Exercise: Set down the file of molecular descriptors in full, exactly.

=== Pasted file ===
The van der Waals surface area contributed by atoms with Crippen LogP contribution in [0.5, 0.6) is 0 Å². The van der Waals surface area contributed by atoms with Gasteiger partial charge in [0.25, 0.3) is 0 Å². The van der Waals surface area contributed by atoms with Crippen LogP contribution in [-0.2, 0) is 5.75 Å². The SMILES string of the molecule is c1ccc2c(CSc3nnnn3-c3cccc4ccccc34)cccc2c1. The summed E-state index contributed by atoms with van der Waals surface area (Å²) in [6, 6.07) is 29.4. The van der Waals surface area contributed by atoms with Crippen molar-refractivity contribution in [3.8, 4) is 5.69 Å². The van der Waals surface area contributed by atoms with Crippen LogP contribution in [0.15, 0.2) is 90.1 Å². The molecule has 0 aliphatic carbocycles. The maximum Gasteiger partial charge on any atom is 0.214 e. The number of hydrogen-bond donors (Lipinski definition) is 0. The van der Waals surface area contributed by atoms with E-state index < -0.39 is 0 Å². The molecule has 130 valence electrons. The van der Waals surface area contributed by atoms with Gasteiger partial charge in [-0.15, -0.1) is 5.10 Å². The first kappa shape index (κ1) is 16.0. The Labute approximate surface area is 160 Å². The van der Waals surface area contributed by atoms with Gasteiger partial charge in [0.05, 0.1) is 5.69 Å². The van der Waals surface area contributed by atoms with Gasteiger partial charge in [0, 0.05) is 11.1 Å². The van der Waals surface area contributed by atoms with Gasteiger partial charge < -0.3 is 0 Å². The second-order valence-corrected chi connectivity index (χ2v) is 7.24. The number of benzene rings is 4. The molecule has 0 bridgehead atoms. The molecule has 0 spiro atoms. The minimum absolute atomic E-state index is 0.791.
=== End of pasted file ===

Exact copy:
The van der Waals surface area contributed by atoms with Crippen LogP contribution in [0.5, 0.6) is 0 Å². The van der Waals surface area contributed by atoms with Gasteiger partial charge in [0.25, 0.3) is 0 Å². The van der Waals surface area contributed by atoms with Crippen LogP contribution in [-0.2, 0) is 5.75 Å². The SMILES string of the molecule is c1ccc2c(CSc3nnnn3-c3cccc4ccccc34)cccc2c1. The summed E-state index contributed by atoms with van der Waals surface area (Å²) in [6, 6.07) is 29.4. The van der Waals surface area contributed by atoms with Crippen molar-refractivity contribution in [3.8, 4) is 5.69 Å². The van der Waals surface area contributed by atoms with Crippen LogP contribution in [0.15, 0.2) is 90.1 Å². The molecule has 0 aliphatic carbocycles. The maximum Gasteiger partial charge on any atom is 0.214 e. The number of hydrogen-bond donors (Lipinski definition) is 0. The van der Waals surface area contributed by atoms with E-state index < -0.39 is 0 Å². The molecule has 130 valence electrons. The van der Waals surface area contributed by atoms with Gasteiger partial charge in [-0.15, -0.1) is 5.10 Å². The first kappa shape index (κ1) is 16.0. The Labute approximate surface area is 160 Å². The van der Waals surface area contributed by atoms with Gasteiger partial charge in [0.05, 0.1) is 5.69 Å². The van der Waals surface area contributed by atoms with Gasteiger partial charge in [0, 0.05) is 11.1 Å². The van der Waals surface area contributed by atoms with Gasteiger partial charge < -0.3 is 0 Å². The second-order valence-corrected chi connectivity index (χ2v) is 7.24. The number of benzene rings is 4. The molecule has 0 bridgehead atoms. The molecule has 0 spiro atoms. The minimum absolute atomic E-state index is 0.791.